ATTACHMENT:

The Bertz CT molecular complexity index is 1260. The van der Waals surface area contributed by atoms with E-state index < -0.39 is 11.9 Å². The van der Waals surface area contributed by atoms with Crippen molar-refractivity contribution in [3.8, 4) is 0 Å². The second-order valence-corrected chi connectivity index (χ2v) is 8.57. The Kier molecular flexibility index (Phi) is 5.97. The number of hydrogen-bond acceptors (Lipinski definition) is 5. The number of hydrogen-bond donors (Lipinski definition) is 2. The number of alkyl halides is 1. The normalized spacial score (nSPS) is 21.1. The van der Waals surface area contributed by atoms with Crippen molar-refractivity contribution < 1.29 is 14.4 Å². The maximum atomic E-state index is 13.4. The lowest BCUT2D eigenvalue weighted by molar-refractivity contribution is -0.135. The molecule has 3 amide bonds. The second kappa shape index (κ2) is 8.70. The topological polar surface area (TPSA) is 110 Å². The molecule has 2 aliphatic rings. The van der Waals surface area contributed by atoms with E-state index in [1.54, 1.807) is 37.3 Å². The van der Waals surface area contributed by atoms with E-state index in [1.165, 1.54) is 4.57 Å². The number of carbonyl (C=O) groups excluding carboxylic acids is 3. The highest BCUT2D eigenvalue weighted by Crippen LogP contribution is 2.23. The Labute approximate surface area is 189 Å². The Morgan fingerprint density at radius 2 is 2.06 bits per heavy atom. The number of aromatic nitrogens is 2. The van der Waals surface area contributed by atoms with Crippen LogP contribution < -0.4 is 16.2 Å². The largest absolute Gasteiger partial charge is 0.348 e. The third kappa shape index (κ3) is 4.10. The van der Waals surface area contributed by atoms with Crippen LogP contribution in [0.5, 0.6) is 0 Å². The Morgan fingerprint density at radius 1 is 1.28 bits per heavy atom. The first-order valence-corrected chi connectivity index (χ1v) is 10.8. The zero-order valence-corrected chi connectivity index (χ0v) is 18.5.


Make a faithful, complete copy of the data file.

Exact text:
The Bertz CT molecular complexity index is 1260. The van der Waals surface area contributed by atoms with E-state index < -0.39 is 11.9 Å². The van der Waals surface area contributed by atoms with Crippen molar-refractivity contribution in [3.8, 4) is 0 Å². The second-order valence-corrected chi connectivity index (χ2v) is 8.57. The Kier molecular flexibility index (Phi) is 5.97. The number of hydrogen-bond acceptors (Lipinski definition) is 5. The number of hydrogen-bond donors (Lipinski definition) is 2. The number of alkyl halides is 1. The normalized spacial score (nSPS) is 21.1. The van der Waals surface area contributed by atoms with Crippen molar-refractivity contribution < 1.29 is 14.4 Å². The maximum atomic E-state index is 13.4. The lowest BCUT2D eigenvalue weighted by molar-refractivity contribution is -0.135. The molecule has 3 amide bonds. The second kappa shape index (κ2) is 8.70. The topological polar surface area (TPSA) is 110 Å². The molecule has 2 aliphatic rings. The van der Waals surface area contributed by atoms with E-state index in [1.54, 1.807) is 37.3 Å². The van der Waals surface area contributed by atoms with E-state index in [1.165, 1.54) is 4.57 Å². The number of carbonyl (C=O) groups excluding carboxylic acids is 3. The highest BCUT2D eigenvalue weighted by Crippen LogP contribution is 2.23. The Labute approximate surface area is 189 Å². The Morgan fingerprint density at radius 2 is 2.06 bits per heavy atom. The number of aromatic nitrogens is 2. The van der Waals surface area contributed by atoms with Crippen LogP contribution < -0.4 is 16.2 Å². The largest absolute Gasteiger partial charge is 0.348 e. The third kappa shape index (κ3) is 4.10. The van der Waals surface area contributed by atoms with Crippen LogP contribution in [0.5, 0.6) is 0 Å². The Morgan fingerprint density at radius 1 is 1.28 bits per heavy atom. The first-order valence-corrected chi connectivity index (χ1v) is 10.8. The zero-order valence-corrected chi connectivity index (χ0v) is 18.5.